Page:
Thursday, August 23, 2018


I got an e-bird alert from another Audubon member that a marshy area north of Elk Rapids had abundant birding potential.  With my teaching semester over, I decided to check it out, even though it was about a forty minute drive.

 Right away I could see the large marsh was teeming with birding opportunities.  Movement was evident among the grasses, and there was activity on the water too.  I pulled over to get a closer look.

Not far from my car, I spotted a beautiful Green Heron.  This swamp looked like the perfect area for the heron to be foraging frogs, fish, tadpoles, crayfish, water bugs, and mice.

As I panned to the right, I saw a Wood Duck standing on a log.  I caught it as it turned to watch me, but it quickly lost interest in my presence and went back to looking for its next meal.

 Across the marsh, I saw a blur of white, and my breath caught.  I wasn’t close enough to get a really sharp shot but was still excited to see a beautiful Great Egret.  It was a first for me, and I just watched it through my binoculars.  It was pretty far north for this species, so I felt lucky to see it.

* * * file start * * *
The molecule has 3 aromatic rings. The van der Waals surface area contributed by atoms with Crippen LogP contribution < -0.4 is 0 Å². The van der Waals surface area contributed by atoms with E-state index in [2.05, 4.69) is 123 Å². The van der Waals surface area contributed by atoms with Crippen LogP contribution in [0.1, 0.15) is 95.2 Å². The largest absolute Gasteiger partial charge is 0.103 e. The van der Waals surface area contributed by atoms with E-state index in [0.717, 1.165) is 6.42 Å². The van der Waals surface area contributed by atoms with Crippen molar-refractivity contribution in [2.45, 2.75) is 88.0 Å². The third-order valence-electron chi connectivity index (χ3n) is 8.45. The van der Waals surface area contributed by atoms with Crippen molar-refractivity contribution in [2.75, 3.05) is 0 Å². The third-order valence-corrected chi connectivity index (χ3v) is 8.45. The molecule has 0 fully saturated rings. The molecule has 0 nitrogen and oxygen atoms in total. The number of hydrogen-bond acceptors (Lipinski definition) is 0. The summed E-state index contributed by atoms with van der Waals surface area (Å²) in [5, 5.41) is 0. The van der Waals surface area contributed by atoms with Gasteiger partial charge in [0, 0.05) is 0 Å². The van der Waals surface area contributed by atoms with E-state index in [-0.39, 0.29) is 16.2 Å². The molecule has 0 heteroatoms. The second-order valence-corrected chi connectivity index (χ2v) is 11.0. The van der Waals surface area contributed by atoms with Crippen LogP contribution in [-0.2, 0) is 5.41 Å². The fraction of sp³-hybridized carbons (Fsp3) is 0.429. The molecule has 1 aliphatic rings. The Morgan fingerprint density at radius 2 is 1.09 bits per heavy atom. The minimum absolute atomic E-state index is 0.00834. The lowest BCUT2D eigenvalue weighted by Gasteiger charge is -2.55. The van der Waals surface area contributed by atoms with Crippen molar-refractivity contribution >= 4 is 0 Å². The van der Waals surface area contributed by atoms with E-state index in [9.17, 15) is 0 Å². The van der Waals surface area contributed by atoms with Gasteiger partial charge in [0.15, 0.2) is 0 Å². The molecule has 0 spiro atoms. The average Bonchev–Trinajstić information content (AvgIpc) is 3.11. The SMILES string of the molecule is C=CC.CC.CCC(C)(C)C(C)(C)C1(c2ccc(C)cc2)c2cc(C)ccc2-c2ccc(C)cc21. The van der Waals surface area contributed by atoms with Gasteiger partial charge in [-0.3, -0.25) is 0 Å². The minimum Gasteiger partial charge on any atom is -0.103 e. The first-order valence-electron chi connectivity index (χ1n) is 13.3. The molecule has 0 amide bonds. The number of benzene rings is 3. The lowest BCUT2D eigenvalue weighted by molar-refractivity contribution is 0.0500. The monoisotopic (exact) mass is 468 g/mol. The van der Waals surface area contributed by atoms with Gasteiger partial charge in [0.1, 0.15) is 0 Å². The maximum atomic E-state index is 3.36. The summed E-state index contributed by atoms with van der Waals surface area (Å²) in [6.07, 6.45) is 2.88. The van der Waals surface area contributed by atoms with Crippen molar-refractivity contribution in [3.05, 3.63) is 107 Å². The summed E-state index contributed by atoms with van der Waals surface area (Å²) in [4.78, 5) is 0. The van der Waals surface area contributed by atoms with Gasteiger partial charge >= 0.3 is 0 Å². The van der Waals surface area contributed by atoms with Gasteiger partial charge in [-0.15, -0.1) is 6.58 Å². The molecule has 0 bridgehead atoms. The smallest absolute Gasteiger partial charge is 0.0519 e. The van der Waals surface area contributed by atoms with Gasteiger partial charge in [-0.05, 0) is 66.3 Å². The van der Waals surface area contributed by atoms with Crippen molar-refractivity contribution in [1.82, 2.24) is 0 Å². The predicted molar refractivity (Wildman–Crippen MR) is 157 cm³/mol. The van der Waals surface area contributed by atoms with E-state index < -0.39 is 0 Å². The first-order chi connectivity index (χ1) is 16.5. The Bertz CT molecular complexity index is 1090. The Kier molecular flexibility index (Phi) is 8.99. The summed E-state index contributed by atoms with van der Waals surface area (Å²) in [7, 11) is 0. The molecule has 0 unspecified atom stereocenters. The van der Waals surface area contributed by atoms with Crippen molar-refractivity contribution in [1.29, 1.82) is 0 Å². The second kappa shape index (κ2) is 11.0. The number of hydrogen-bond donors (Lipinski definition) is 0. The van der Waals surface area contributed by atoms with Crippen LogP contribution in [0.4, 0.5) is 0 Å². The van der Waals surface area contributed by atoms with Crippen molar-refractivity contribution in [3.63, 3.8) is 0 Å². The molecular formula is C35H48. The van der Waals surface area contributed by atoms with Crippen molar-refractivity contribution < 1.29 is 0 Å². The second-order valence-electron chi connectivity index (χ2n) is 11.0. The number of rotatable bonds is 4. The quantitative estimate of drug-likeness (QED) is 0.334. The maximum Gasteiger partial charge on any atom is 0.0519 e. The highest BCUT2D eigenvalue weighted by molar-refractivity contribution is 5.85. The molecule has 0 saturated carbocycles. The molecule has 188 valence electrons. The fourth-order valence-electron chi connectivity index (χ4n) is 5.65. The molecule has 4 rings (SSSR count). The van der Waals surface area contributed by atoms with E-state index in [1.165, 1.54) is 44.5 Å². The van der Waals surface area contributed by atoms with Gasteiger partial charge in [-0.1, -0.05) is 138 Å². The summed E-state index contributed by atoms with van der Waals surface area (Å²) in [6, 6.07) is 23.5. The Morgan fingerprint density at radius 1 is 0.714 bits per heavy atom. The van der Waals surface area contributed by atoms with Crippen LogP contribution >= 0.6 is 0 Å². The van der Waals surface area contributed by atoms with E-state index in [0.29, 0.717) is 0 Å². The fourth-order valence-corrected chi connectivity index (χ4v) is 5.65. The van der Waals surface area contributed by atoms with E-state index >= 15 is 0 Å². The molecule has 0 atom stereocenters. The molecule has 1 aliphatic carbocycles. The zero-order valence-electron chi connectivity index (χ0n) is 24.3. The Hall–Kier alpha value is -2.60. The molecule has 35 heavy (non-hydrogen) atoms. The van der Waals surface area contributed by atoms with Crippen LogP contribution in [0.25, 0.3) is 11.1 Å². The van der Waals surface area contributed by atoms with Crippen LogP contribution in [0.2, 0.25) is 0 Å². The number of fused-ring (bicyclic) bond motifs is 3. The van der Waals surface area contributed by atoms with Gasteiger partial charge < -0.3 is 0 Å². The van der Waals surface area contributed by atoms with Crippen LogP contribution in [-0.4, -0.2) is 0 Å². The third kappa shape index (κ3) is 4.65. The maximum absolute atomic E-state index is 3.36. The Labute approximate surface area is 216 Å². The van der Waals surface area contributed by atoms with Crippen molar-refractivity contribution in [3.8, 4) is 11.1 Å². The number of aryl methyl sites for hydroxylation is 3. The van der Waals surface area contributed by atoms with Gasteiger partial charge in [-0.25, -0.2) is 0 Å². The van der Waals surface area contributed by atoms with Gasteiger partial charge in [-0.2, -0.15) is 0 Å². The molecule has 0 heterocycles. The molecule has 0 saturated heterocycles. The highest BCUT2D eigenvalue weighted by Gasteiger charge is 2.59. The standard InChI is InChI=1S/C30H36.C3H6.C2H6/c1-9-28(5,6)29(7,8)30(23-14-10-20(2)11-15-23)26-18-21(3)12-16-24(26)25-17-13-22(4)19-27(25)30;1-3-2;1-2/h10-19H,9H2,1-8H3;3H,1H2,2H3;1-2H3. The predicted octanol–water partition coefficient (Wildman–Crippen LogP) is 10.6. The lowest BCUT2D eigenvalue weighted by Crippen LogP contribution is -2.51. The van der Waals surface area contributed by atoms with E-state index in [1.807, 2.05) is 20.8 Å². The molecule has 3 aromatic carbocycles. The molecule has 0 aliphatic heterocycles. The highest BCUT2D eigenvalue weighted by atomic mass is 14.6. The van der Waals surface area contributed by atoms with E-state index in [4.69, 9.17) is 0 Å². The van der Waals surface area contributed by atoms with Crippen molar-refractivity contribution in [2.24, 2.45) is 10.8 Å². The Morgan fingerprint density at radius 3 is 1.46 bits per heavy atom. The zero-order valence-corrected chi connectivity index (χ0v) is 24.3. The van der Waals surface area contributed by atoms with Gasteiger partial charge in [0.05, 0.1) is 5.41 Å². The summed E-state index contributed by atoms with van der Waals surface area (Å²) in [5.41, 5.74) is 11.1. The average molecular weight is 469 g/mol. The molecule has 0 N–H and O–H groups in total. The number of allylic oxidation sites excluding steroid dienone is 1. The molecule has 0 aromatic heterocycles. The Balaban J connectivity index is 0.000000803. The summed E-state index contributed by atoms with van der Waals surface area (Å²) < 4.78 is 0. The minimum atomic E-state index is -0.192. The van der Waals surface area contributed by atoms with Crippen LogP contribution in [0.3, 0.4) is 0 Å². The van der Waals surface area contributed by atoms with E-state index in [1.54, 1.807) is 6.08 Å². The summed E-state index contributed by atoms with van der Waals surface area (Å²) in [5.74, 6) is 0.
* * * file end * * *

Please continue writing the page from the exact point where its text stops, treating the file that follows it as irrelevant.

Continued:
And just like that, the Great Egret took to the air, its deep, steady wing beats carrying the bird’s nearly six-foot body effortlessly across the marsh.

The marsh continued across the road, but it was mostly reeds and cattails vs. a lake of swamp water.

Almost immediately, I spotted a Great Blue Heron fishing among the reeds.  The bird’s back faced me, but it still caught sight of me with that piercing yellow eye.

The large bird was clearly unhappy with my presence and quickly rose vertically, carried upward by wings which have a span of over six feet.

And as fast as the Great Blue came into my sight, it was gone.  As an ethical photographer, I hate to disturb critters from their natural homes.  Now that I know that both sides of the road are viable bird habitats, I'll be more cautious the next time I come.


  1. Lovely shots of these beautiful birds, Karen!

  2. Thanks, Jan. It was exciting to explore this new habitat.